It’s hard to imagine now but if all had gone well for Chelsea in the FA Cup semi-final against Sheffield Wednesday in April 1966, blue might not have been the colour for us. Or rather, not our only colour.
There was a colour clash with Wednesday’s blue and white striped shirts and according to the competition rules, both teams had to use their change kits. But instead of opting for the regular yellow change strip, Chelsea manager Tommy Docherty decided that his team would wear blue and black stripes.
Don’t forget that it was the mid-1960s – a time of great experimentation – and the Doc, then in his 30s, was a pretty innovative character in keeping with the spirit of the era.
The Scot had introduced the iconic blue shorts and white socks to our home kit at the start of the 1964-65 season – a distinctive colour combination is now synonymous with Chelsea Football Club. But things might have turned out differently if fate had dealt us a kinder hand at Villa Park in 1966.
According to former Chelsea chairman Brian Mears in the book Football Under The Blue Flag, Docherty was keen to adopt the Inter Milan colours as our permanent strip and he would have done so if we had won the game. But on a horrible bog of a pitch, relegation-threatened Wednesday beat the high-flying (Black and) Blues 2-0 and essentially put paid to that idea.
“Everyone blamed the kit and though maybe we shouldn’t wear it again,” said former Chelsea midfielder John Hollins in the book Blue is the Collar.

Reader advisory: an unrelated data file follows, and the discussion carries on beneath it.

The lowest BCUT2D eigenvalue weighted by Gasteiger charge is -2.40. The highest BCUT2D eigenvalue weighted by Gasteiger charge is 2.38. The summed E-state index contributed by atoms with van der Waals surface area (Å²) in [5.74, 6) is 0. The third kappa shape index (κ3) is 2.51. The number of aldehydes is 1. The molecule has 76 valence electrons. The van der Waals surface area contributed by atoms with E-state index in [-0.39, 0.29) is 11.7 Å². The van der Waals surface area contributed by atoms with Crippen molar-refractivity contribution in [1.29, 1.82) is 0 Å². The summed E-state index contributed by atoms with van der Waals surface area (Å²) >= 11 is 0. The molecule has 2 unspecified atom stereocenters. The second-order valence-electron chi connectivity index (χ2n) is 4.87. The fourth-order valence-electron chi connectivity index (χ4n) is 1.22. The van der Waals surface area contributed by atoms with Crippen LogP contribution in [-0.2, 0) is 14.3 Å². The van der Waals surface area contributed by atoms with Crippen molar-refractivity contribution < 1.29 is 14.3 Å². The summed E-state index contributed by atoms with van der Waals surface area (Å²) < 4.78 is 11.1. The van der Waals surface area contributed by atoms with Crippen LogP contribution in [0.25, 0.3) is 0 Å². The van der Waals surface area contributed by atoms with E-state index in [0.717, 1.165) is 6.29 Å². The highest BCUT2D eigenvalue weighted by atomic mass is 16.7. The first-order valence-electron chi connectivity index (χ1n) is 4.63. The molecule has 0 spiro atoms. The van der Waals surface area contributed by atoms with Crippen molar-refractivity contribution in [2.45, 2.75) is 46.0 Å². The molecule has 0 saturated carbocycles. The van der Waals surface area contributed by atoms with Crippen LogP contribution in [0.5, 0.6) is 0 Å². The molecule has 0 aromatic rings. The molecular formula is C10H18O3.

“That shirt got an absolute hammering from the players,” he added. “Looking back at it now, we did look good in it, very good. But forget it. After that it was no more – gone, out the window.”
Footballers are a pretty superstitious breed but the trauma of that 1966 semi-final defeat must have cut pretty deep because it would be another 36 years before we would get another shirt in which black featured prominently.
It was at the start of the 2002-03 season when the club introduced a new ‘midnight’ kit, which was basically an all-black number with royal blue trim. It looked great but more importantly, we also enjoyed much better fortune in it than we did with the Inter-style kit, coming from behind twice to win 3-2 at Blackburn Rovers in its first competitive outing and going on to finish fourth in the Premier League and securing a spot in the Champions League at the end of the season.
Black may have been utilised prominently in our kits before 2002 but it has since become a popular choice for our change strips, featuring in nine of the past 11 seasons.
There have been some pretty sharp Chelsea shirts during the past decade with my personal favourite being the 2008-09 away kit – a stark black outfit with a simple white trimming which looked tough and intimidating. The players certainly looked the part and they did the business in it, winning six and drawing once in the seven matches in which it was worn.
Which brings us to the recently introduced third kit for the 2013-14 season, a stunning looking silver-trimmed outfit which was introduced with the rather clever ‘it’s not black, it’s blue’ advertising slogan.
Chelsea fans can understand that sentiment although it seems to have has been completely lost on clueless non-supporters who still seem to think that we have no history. Yes, we know it’s really black but it’s still a great-looking Chelsea shirt that will hopefully be worn in some memorable matches as we chase down more honours in the new campaign.
What has been your favourite third kit over the years?
Please note : the views in many of our blogs are written by fans of Chelsea FC and are not necessarily the views of the club